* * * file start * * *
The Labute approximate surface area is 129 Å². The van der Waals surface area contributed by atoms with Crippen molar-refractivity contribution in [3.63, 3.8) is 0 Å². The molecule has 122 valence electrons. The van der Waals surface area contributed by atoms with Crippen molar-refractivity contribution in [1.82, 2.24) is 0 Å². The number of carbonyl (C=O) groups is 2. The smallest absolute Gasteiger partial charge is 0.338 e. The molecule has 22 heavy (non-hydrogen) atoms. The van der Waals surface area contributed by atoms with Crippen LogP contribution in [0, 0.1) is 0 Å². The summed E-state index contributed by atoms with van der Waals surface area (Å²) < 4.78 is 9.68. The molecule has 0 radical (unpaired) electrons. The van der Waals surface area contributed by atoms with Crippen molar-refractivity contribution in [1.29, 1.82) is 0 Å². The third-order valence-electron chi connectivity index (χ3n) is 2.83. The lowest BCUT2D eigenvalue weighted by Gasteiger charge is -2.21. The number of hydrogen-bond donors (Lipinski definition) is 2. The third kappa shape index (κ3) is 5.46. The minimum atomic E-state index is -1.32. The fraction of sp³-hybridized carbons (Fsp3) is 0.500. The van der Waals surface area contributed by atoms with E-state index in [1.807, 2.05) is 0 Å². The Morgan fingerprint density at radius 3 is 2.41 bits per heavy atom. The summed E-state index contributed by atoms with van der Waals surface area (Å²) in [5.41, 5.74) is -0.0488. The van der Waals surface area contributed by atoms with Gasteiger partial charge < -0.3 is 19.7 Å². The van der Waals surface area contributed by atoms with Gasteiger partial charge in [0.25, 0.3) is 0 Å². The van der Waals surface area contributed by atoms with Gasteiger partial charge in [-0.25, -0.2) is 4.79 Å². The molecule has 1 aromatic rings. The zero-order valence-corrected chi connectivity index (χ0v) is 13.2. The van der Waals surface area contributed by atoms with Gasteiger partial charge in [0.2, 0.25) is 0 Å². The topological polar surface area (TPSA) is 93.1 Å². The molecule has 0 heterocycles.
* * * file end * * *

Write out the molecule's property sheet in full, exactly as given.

The Labute approximate surface area is 129 Å². The van der Waals surface area contributed by atoms with Crippen molar-refractivity contribution in [3.63, 3.8) is 0 Å². The molecule has 122 valence electrons. The van der Waals surface area contributed by atoms with Crippen molar-refractivity contribution in [1.82, 2.24) is 0 Å². The number of carbonyl (C=O) groups is 2. The smallest absolute Gasteiger partial charge is 0.338 e. The molecule has 22 heavy (non-hydrogen) atoms. The van der Waals surface area contributed by atoms with Crippen LogP contribution in [0, 0.1) is 0 Å². The summed E-state index contributed by atoms with van der Waals surface area (Å²) < 4.78 is 9.68. The molecule has 0 radical (unpaired) electrons. The van der Waals surface area contributed by atoms with Crippen molar-refractivity contribution in [1.29, 1.82) is 0 Å². The third-order valence-electron chi connectivity index (χ3n) is 2.83. The lowest BCUT2D eigenvalue weighted by Gasteiger charge is -2.21. The number of hydrogen-bond donors (Lipinski definition) is 2. The third kappa shape index (κ3) is 5.46. The minimum atomic E-state index is -1.32. The fraction of sp³-hybridized carbons (Fsp3) is 0.500. The van der Waals surface area contributed by atoms with E-state index in [1.807, 2.05) is 0 Å². The Morgan fingerprint density at radius 3 is 2.41 bits per heavy atom. The summed E-state index contributed by atoms with van der Waals surface area (Å²) in [5.41, 5.74) is -0.0488. The van der Waals surface area contributed by atoms with Gasteiger partial charge < -0.3 is 19.7 Å². The van der Waals surface area contributed by atoms with Gasteiger partial charge in [0.25, 0.3) is 0 Å². The van der Waals surface area contributed by atoms with Gasteiger partial charge in [-0.25, -0.2) is 4.79 Å². The molecule has 1 aromatic rings. The zero-order valence-corrected chi connectivity index (χ0v) is 13.2. The van der Waals surface area contributed by atoms with Gasteiger partial charge in [0.2, 0.25) is 0 Å². The topological polar surface area (TPSA) is 93.1 Å². The molecule has 0 heterocycles.